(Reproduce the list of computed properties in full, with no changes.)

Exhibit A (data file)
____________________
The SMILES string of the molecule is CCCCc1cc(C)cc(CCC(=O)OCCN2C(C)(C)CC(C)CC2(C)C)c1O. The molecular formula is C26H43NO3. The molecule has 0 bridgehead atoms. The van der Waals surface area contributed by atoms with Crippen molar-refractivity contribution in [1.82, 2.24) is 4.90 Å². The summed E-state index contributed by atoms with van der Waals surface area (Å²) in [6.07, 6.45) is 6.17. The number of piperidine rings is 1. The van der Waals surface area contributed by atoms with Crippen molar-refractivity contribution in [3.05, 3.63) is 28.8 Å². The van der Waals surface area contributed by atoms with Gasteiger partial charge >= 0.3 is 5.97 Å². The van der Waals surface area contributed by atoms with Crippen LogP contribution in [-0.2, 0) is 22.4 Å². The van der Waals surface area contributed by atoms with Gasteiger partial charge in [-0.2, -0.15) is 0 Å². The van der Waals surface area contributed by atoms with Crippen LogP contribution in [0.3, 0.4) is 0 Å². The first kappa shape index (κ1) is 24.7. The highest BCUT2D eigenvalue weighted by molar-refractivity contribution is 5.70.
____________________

The SMILES string of the molecule is CCCCc1cc(C)cc(CCC(=O)OCCN2C(C)(C)CC(C)CC2(C)C)c1O. The molecular formula is C26H43NO3. The molecule has 0 bridgehead atoms. The van der Waals surface area contributed by atoms with Crippen molar-refractivity contribution in [1.82, 2.24) is 4.90 Å². The summed E-state index contributed by atoms with van der Waals surface area (Å²) in [6.07, 6.45) is 6.17. The number of piperidine rings is 1. The van der Waals surface area contributed by atoms with Crippen molar-refractivity contribution in [3.05, 3.63) is 28.8 Å². The van der Waals surface area contributed by atoms with Gasteiger partial charge >= 0.3 is 5.97 Å². The van der Waals surface area contributed by atoms with Crippen LogP contribution in [-0.2, 0) is 22.4 Å². The van der Waals surface area contributed by atoms with Gasteiger partial charge in [-0.2, -0.15) is 0 Å². The van der Waals surface area contributed by atoms with Crippen LogP contribution in [0.3, 0.4) is 0 Å². The first kappa shape index (κ1) is 24.7. The highest BCUT2D eigenvalue weighted by molar-refractivity contribution is 5.70.